Whether as victim, demon, or hero, the industrial worker of the past century filled the public imagination in books, movies, news stories, and even popular songs, putting a grimy human face on capitalism while dramatizing the social changes and conflicts it brought. … With work increasingly invisible, it’s much harder to grasp the human effects, the social contours, of the Internet economy.
George Packer on the invisibility of work and workers in the digital age:


Cows of government!


Democracy- You have two cows, you vote too if you want I guess

Socialism- You have two cows, they wear red and make long winded remarks on the state of the modern beef industry in Imperialist nations and their influenced areas. 

Communism- You have two cows, the government sacrifices them to bring back Comrade Stalin

Anarchy- You have two cows, they all belong to youu beause anarchy means family

Fascism- you have two cows, Scrim dilly scrim doodly damn, roll again. 

Corporatism- you have two cows, you can bring one card back from the graveyard if you sacrifice one of them, discarded cow is removed from game (the shadow realm)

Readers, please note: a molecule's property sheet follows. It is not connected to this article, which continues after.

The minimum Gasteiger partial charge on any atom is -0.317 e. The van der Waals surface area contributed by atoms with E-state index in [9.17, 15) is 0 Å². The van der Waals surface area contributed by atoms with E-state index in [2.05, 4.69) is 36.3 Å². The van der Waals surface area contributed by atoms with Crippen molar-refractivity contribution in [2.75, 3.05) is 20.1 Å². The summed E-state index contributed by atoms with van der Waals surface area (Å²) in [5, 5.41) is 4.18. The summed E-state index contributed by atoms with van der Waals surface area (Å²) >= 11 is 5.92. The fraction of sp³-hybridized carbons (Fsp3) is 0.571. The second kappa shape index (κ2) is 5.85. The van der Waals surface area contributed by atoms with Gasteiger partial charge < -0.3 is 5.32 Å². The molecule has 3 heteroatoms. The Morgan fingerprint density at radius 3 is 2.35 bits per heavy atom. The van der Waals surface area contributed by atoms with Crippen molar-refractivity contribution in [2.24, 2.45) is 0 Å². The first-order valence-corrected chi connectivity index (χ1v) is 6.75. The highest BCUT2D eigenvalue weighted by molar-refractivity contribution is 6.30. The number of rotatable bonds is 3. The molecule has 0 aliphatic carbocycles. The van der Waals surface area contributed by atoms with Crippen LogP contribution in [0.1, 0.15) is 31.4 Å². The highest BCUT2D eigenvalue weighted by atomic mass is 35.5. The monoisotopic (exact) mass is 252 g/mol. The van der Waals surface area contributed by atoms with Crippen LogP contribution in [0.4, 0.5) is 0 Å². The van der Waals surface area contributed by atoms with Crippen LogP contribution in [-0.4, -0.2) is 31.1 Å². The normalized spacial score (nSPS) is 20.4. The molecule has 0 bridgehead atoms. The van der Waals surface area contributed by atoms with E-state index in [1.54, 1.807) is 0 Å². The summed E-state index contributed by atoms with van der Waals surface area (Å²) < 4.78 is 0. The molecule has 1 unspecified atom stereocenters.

Libertarianism- You have two cows, they post selfies on

Liberalism- You have two cows, they voted for Obama. 

And France. Ah, France. Unlike Switzerland, Germany, or the Netherlands, France had no cable, only a single state telecom monopoly. The simple step of opening up that last mile of a single monopoly moved France from 14th in 2003 to fourth in 2013. Stuck with terrible infrastructure, France has produced astonishing, consumer-friendly innovation. Free, one of the startups that took advantage of access to the old state monopoly’s telephone lines, offers 1-gigabit DSL, free calls to 108 countries, 197 channels, and a set-top box with a game console and a Blu-ray player—all for €39 a month ($53.60).

America’s 10-Year Experiment in Broadband Investment has Failed

THEY GET A FREE GAME SYSTEM AND BLU-RAY? Meanwhile, Comcast flips me off whenever I try to call them.

(via fearandwar)